How Stocks Perform Before and After Fed Meetings

A look at historical SPY returns during Fed meeting weeks

Mar 18, 2019 at 2:20 PM
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The Federal Open Market Committee (FOMC) will convene for its two-day policy meeting tomorrow, with nearly 99% of investors expecting the central bank to stand pat on interest rates, per CME Group's FedWatch tool. Further, 1.3% expect the Fed to reduce its benchmark rate, with 0% expecting a rate hike from Fed Chair Jerome Powell & Company on Wednesday. Below, we take a look at how the stock market tends to perform around FOMC meetings

Since 2015, the SPDR S&P 500 ETF Trust (SPY) -- which mimics the broader S&P 500 Index (SPX) -- has performed better when the Fed stands pat, as opposed to after a rate hike. On average, the SPY has gained 1.26% a month after no Fed move, and was higher 75% of the time. That's compared to an average one-month loss of 1.16% and a smaller win rate after rate hikes, per data from Schaeffer's Senior Quantitative Analyst Rocky White.

SPY after hikes vs Fed stands pat

Breaking it down even further, the days of the meeting (Tuesday and Wednesday) tend to be the best days for bulls during Fed meeting weeks when rates remain unchanged. The SPY has averaged a Tuesday gain of 0.16% these weeks, and this day finished higher 62.5% of the time. The SPY averaged a Wednesday (when the Fed makes its announcement) gain of 0.08%, and was higher just 54.2% of the time. That's compared to average SPY losses on the other days of the week.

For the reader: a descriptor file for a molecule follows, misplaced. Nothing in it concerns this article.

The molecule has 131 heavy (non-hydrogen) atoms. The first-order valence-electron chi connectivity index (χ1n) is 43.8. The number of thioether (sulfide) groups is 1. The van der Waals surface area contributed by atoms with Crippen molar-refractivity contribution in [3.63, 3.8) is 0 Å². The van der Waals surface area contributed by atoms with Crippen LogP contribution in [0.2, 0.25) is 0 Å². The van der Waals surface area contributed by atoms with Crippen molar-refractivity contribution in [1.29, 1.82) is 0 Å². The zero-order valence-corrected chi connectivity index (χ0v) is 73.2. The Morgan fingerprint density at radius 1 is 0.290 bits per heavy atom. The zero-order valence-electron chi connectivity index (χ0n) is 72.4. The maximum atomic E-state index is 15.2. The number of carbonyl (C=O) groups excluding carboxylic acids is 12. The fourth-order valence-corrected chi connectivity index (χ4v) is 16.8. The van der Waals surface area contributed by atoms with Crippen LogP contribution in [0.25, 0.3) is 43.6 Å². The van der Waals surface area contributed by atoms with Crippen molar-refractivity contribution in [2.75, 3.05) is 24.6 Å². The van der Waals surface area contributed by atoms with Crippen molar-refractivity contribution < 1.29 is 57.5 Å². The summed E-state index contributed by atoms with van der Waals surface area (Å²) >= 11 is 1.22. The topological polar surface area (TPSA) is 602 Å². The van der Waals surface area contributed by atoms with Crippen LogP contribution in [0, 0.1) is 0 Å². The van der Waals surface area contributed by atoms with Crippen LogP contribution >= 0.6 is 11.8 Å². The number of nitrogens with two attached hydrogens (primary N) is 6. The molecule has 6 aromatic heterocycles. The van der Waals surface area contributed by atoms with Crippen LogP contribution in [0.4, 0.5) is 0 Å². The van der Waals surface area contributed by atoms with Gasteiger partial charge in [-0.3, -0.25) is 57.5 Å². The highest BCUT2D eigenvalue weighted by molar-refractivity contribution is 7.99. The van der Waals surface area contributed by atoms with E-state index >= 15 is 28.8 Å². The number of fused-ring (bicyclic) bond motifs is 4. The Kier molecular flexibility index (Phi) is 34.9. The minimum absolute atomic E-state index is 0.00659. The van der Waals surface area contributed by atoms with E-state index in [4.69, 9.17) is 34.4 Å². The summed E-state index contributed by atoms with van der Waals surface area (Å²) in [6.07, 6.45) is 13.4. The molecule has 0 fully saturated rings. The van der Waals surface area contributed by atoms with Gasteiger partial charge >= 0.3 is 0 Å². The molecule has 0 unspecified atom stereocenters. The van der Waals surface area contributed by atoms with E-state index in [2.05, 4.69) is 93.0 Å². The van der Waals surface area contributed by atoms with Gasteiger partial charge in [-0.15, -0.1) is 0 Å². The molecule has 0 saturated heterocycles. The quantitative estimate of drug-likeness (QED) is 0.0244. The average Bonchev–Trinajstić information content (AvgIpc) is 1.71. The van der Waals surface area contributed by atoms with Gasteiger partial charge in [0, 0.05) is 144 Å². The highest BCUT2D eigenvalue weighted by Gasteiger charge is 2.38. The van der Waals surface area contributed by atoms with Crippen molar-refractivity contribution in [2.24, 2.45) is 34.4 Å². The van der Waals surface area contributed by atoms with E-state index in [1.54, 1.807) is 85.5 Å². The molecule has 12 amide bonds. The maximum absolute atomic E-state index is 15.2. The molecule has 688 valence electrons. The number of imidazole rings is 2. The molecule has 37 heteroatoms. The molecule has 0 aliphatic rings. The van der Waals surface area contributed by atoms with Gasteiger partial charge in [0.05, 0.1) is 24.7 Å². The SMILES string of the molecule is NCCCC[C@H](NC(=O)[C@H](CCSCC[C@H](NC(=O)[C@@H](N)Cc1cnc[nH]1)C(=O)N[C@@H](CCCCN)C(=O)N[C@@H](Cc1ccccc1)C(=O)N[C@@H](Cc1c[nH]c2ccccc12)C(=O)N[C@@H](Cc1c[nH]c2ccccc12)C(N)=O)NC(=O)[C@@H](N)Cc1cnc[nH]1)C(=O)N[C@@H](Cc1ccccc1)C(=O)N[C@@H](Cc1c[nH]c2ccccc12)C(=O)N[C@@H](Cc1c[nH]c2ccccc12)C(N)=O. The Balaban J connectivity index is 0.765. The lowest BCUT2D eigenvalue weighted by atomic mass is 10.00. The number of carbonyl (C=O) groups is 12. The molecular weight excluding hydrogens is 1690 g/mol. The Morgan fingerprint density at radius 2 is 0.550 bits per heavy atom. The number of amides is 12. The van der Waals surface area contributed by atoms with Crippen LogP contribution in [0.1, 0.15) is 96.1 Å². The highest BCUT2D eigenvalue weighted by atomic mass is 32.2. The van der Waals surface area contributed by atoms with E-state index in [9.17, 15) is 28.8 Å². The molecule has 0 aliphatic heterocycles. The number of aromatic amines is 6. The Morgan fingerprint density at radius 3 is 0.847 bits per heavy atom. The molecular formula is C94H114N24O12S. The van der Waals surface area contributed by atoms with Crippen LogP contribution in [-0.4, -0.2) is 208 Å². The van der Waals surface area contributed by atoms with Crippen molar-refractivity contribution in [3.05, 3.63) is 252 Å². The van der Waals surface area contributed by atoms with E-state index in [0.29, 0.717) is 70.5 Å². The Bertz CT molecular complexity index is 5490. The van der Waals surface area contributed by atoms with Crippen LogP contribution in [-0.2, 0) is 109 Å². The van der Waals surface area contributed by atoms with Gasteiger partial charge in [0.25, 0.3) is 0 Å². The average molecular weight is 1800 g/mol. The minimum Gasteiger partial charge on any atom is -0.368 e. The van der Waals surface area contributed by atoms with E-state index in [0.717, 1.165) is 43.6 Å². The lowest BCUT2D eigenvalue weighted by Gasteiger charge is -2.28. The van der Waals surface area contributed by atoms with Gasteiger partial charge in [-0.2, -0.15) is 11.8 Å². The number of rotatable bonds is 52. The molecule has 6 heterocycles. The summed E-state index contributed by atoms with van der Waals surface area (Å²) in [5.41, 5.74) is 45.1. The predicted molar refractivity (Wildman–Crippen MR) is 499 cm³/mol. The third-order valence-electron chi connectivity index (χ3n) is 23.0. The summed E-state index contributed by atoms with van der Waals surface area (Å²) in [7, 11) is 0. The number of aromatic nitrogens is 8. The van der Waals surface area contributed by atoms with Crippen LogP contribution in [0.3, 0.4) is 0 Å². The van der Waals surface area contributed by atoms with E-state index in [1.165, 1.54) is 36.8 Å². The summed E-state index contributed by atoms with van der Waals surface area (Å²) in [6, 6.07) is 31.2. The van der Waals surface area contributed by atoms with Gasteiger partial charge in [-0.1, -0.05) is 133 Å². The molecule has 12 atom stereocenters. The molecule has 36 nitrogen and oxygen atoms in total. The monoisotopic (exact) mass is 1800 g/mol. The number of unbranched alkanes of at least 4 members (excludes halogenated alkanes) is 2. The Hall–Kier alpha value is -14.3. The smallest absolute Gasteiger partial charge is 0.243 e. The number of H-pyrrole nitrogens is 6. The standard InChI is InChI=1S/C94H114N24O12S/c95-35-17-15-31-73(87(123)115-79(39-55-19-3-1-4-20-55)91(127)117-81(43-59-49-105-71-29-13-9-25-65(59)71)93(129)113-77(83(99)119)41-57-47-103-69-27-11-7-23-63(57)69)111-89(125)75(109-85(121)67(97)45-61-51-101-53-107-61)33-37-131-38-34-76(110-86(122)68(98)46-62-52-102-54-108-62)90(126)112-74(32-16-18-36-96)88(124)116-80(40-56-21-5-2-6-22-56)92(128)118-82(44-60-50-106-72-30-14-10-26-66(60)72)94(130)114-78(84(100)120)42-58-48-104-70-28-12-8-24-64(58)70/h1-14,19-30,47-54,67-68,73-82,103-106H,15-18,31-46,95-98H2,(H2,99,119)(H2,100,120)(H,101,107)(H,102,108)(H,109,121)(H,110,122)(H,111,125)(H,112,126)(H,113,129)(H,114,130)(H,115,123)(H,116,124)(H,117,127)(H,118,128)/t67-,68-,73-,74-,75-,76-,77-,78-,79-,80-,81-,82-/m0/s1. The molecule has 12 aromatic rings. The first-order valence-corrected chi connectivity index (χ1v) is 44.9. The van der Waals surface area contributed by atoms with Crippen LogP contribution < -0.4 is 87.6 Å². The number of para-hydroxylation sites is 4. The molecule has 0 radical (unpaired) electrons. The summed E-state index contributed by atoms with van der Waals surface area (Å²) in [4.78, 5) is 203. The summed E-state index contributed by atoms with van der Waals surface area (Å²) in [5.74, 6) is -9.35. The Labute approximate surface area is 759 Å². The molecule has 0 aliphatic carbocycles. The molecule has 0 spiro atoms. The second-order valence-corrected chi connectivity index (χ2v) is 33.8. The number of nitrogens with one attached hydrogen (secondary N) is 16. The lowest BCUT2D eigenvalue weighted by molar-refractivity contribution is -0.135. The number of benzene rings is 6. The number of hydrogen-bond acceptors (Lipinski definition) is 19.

For comparison, the SPY has averaged healthy daily anytime gains since 2015, with Wednesday emerging as the best weekday for bulls. The SPY has added 0.3% on Wednesdays, and ended higher 59.9% of the time.

SPY by weekday Fed meetings no change

SPY weekday anytime

Something else to note on the charts above is the Standard Deviation of returns. As you can see, volatility tends to run cooler than usual during Fed meeting weeks, likely attributable to traders holding off on making any major moves in advance of the announcement. The most volatile day of the week on both data sets is Friday. If that pattern of muted pre-Fed action repeats itself, it might not be until late in the week that we gain some real clarity as to whether the SPX will extend its fledgling breakout above 2,820, as Schaeffer's Senior Market Strategist Matthew Timpane observed in this week's Monday Morning Outlook.


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